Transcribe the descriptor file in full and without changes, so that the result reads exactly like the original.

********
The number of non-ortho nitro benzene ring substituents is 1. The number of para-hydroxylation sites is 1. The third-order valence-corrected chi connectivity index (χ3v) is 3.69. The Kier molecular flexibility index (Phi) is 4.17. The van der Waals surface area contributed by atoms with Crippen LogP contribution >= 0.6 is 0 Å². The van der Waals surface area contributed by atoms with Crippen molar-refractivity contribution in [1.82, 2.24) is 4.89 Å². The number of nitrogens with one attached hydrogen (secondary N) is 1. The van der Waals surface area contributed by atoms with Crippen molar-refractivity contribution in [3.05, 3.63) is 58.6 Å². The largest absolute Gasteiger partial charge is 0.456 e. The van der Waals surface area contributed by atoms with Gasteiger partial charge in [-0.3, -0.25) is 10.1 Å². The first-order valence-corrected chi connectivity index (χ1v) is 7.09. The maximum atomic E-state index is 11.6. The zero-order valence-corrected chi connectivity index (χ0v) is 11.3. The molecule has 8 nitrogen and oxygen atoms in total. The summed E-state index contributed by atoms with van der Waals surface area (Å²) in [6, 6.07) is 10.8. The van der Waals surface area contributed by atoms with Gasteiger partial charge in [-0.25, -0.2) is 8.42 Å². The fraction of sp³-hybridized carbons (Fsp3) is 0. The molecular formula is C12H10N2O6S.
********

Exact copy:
The number of non-ortho nitro benzene ring substituents is 1. The number of para-hydroxylation sites is 1. The third-order valence-corrected chi connectivity index (χ3v) is 3.69. The Kier molecular flexibility index (Phi) is 4.17. The van der Waals surface area contributed by atoms with Crippen LogP contribution >= 0.6 is 0 Å². The van der Waals surface area contributed by atoms with Crippen molar-refractivity contribution in [1.82, 2.24) is 4.89 Å². The number of nitrogens with one attached hydrogen (secondary N) is 1. The van der Waals surface area contributed by atoms with Crippen molar-refractivity contribution in [3.05, 3.63) is 58.6 Å². The largest absolute Gasteiger partial charge is 0.456 e. The van der Waals surface area contributed by atoms with Gasteiger partial charge in [-0.3, -0.25) is 10.1 Å². The first-order valence-corrected chi connectivity index (χ1v) is 7.09. The maximum atomic E-state index is 11.6. The zero-order valence-corrected chi connectivity index (χ0v) is 11.3. The molecule has 8 nitrogen and oxygen atoms in total. The summed E-state index contributed by atoms with van der Waals surface area (Å²) in [6, 6.07) is 10.8. The van der Waals surface area contributed by atoms with Gasteiger partial charge in [-0.25, -0.2) is 8.42 Å². The fraction of sp³-hybridized carbons (Fsp3) is 0. The molecular formula is C12H10N2O6S.